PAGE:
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Mediators of Inflammation
Volume 5 (1996), Issue 3, Pages 218-223
http://dx.doi.org/10.1155/S0962935196000312

TNF-induced IL-8 and MCP-1 production in the eosinophilic cell line, EOL-1

1Department of Pathology, Division of Pulmonary and Critical Care, University of Michigan Medical School, 1301 Catherine, Ann Arbor, MI 48109-0602, USA
2Department of Internal Medicine, Division of Pulmonary and Critical Care, University of Michigan Medical School, 1301 Catherine, Ann Arbor, MI 48109- 0602, USA

Copyright © 1996 Hindawi Publishing Corporation. This is an open access article distributed under the Creative Commons Attribution License, which permits unrestricted use, distribution, and reproduction in any medium, provided the original work is properly cited.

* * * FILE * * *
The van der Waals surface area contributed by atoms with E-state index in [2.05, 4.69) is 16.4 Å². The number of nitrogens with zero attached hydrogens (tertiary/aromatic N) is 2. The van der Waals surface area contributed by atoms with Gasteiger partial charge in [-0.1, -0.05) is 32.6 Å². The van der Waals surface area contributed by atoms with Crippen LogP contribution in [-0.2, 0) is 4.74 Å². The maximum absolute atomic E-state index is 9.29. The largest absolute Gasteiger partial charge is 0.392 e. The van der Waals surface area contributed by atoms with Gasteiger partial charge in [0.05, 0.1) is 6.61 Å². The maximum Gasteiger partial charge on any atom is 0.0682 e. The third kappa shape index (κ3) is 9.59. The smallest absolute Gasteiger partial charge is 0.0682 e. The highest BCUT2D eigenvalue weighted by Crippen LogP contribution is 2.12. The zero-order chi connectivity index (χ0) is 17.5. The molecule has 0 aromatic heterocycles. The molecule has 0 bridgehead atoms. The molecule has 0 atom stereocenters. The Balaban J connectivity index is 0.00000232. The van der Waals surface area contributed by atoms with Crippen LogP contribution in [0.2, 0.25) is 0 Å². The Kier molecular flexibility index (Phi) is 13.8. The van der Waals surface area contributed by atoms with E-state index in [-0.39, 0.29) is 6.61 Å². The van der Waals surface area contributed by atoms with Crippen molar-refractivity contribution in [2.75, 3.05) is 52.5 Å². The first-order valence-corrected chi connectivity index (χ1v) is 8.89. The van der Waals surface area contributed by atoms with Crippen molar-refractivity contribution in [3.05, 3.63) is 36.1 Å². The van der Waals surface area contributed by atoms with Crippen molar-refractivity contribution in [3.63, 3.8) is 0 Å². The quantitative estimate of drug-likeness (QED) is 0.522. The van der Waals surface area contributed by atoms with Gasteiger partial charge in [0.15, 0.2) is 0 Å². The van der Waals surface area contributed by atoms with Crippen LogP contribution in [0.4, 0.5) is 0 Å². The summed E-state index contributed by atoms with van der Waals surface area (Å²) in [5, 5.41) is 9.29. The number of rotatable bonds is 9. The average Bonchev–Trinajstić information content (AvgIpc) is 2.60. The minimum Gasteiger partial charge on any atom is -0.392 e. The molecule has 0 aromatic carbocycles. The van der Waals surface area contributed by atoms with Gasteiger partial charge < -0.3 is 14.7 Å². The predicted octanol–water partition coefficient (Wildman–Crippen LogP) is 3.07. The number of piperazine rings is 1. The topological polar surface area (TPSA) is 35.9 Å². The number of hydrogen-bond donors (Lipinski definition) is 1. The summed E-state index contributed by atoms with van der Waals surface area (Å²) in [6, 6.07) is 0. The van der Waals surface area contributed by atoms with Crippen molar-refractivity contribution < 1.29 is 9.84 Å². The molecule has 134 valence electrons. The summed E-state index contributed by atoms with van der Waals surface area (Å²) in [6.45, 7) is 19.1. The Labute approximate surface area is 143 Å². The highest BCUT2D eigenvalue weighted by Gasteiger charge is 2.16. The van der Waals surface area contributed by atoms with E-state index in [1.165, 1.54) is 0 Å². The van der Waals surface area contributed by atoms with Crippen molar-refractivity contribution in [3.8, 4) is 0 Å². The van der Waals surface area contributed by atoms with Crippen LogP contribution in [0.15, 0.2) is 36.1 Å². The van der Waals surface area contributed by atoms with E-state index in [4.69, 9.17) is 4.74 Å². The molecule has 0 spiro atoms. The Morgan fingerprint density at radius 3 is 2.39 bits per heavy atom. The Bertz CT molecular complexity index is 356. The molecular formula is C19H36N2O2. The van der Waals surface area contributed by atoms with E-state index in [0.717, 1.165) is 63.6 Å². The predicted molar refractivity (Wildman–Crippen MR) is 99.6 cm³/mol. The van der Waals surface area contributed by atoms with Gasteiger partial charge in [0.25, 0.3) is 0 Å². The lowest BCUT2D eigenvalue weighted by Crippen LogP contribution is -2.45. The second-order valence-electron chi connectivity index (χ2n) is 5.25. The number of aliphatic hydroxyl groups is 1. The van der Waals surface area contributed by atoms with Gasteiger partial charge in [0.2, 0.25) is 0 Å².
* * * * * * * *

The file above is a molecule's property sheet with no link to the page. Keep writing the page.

Abstract

The role of eosinophils in inflammation and their mode of activation is not well understood. Eosinophil accumulation and subsequent expression of cytokines at the site of inflammation may play a role in exacerbation of inflammatory responses. In the present study, we have examined the role of TNF-α in eosinophil activation and chemokine production using a human leukaemic eosinophil cell line, EOL-1. Initial studies demonstrated that TNF-α induced the upregulation of IL-8 and MCP-1 mRNA and protein. Kinetic studies indicated production of chemokines, IL-8 and MCP-1, as early as 4 h post-activation, with peak levels of chemokine produced at 8 h, and decreasing by 24 h post-TNF-α activation. When IL-10, a suppressive cytokine, was incubated with TNF-α and EOL-1 cells, no effect was observed on IL-8 and MCP-1 production. However, dexamethasone, a glucocorticoid, demonstrated potent inhibitory effects on the EOL-1-derived chemokines. These studies indicate that eosinophils may be a significant source of chemokines capable of participating in, and maintaining, leukocyte recruitment during inflammatory responses, such as asthma.